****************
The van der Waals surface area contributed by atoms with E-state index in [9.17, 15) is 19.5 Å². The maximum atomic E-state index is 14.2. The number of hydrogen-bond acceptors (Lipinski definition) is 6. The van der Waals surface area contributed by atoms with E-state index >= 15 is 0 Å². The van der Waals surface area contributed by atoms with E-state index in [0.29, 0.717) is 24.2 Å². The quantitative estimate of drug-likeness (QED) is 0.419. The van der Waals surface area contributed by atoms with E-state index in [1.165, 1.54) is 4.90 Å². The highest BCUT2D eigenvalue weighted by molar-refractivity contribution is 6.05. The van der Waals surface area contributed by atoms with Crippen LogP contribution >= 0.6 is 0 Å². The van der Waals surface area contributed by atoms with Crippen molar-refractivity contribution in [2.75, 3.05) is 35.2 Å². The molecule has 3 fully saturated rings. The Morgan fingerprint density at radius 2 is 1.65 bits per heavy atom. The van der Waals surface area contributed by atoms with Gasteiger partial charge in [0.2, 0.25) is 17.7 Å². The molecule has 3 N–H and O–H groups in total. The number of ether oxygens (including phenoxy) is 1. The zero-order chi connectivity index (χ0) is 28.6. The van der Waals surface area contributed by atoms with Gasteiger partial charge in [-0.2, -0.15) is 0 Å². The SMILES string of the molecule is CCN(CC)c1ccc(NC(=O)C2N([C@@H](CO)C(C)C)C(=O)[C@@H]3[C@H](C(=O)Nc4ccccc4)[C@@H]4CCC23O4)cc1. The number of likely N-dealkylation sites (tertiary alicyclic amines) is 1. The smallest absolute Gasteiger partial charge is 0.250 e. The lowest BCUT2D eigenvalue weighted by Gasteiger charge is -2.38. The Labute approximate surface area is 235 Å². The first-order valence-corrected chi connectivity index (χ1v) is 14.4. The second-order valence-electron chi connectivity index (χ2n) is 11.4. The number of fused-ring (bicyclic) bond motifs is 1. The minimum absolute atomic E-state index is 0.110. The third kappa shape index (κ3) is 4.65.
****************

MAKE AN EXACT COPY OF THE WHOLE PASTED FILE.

The van der Waals surface area contributed by atoms with E-state index in [9.17, 15) is 19.5 Å². The maximum atomic E-state index is 14.2. The number of hydrogen-bond acceptors (Lipinski definition) is 6. The van der Waals surface area contributed by atoms with E-state index >= 15 is 0 Å². The van der Waals surface area contributed by atoms with E-state index in [0.29, 0.717) is 24.2 Å². The quantitative estimate of drug-likeness (QED) is 0.419. The van der Waals surface area contributed by atoms with E-state index in [1.165, 1.54) is 4.90 Å². The highest BCUT2D eigenvalue weighted by molar-refractivity contribution is 6.05. The van der Waals surface area contributed by atoms with Crippen LogP contribution >= 0.6 is 0 Å². The van der Waals surface area contributed by atoms with Crippen molar-refractivity contribution in [2.75, 3.05) is 35.2 Å². The molecule has 3 fully saturated rings. The Morgan fingerprint density at radius 2 is 1.65 bits per heavy atom. The van der Waals surface area contributed by atoms with Gasteiger partial charge in [0.2, 0.25) is 17.7 Å². The molecule has 3 N–H and O–H groups in total. The number of ether oxygens (including phenoxy) is 1. The zero-order chi connectivity index (χ0) is 28.6. The van der Waals surface area contributed by atoms with Gasteiger partial charge in [-0.2, -0.15) is 0 Å². The SMILES string of the molecule is CCN(CC)c1ccc(NC(=O)C2N([C@@H](CO)C(C)C)C(=O)[C@@H]3[C@H](C(=O)Nc4ccccc4)[C@@H]4CCC23O4)cc1. The number of likely N-dealkylation sites (tertiary alicyclic amines) is 1. The smallest absolute Gasteiger partial charge is 0.250 e. The lowest BCUT2D eigenvalue weighted by Gasteiger charge is -2.38. The Labute approximate surface area is 235 Å². The first-order valence-corrected chi connectivity index (χ1v) is 14.4. The second-order valence-electron chi connectivity index (χ2n) is 11.4. The number of fused-ring (bicyclic) bond motifs is 1. The minimum absolute atomic E-state index is 0.110. The third kappa shape index (κ3) is 4.65.